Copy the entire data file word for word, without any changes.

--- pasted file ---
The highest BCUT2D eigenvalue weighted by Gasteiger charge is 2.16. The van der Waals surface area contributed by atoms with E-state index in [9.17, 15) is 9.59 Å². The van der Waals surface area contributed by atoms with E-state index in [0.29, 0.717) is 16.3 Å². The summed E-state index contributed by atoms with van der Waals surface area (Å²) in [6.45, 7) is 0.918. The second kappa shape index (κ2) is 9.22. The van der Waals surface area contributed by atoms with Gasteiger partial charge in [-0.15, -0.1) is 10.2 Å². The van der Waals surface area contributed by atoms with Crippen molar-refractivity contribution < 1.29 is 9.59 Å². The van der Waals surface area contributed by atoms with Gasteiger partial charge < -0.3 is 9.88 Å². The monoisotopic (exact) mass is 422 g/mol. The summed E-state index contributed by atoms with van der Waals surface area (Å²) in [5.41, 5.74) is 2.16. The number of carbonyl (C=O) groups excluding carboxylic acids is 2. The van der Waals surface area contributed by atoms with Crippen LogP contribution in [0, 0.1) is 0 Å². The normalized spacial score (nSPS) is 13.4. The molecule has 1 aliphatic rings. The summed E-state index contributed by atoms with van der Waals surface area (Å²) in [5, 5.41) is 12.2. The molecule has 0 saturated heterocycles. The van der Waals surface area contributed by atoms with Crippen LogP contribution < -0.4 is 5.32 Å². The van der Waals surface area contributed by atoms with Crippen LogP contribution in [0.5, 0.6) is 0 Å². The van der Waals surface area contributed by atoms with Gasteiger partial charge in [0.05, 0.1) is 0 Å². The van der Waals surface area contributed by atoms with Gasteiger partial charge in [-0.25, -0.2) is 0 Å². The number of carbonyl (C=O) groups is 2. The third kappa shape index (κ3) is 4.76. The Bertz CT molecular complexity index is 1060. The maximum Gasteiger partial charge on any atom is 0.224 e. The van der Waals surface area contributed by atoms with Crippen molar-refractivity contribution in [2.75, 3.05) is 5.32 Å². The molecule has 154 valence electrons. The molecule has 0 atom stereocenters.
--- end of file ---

The highest BCUT2D eigenvalue weighted by Gasteiger charge is 2.16. The van der Waals surface area contributed by atoms with E-state index in [9.17, 15) is 9.59 Å². The van der Waals surface area contributed by atoms with E-state index in [0.29, 0.717) is 16.3 Å². The summed E-state index contributed by atoms with van der Waals surface area (Å²) in [6.45, 7) is 0.918. The second kappa shape index (κ2) is 9.22. The van der Waals surface area contributed by atoms with Gasteiger partial charge in [-0.15, -0.1) is 10.2 Å². The van der Waals surface area contributed by atoms with Crippen molar-refractivity contribution < 1.29 is 9.59 Å². The van der Waals surface area contributed by atoms with Gasteiger partial charge < -0.3 is 9.88 Å². The monoisotopic (exact) mass is 422 g/mol. The summed E-state index contributed by atoms with van der Waals surface area (Å²) in [5.41, 5.74) is 2.16. The number of carbonyl (C=O) groups excluding carboxylic acids is 2. The van der Waals surface area contributed by atoms with Crippen LogP contribution in [0, 0.1) is 0 Å². The normalized spacial score (nSPS) is 13.4. The molecule has 1 aliphatic rings. The summed E-state index contributed by atoms with van der Waals surface area (Å²) in [5, 5.41) is 12.2. The molecule has 0 saturated heterocycles. The van der Waals surface area contributed by atoms with Crippen LogP contribution < -0.4 is 5.32 Å². The van der Waals surface area contributed by atoms with Crippen LogP contribution in [0.5, 0.6) is 0 Å². The van der Waals surface area contributed by atoms with Gasteiger partial charge in [0.05, 0.1) is 0 Å². The van der Waals surface area contributed by atoms with Gasteiger partial charge in [-0.25, -0.2) is 0 Å². The number of carbonyl (C=O) groups is 2. The third kappa shape index (κ3) is 4.76. The Bertz CT molecular complexity index is 1060. The maximum Gasteiger partial charge on any atom is 0.224 e. The van der Waals surface area contributed by atoms with Crippen molar-refractivity contribution in [2.75, 3.05) is 5.32 Å². The molecule has 154 valence electrons. The molecule has 0 atom stereocenters.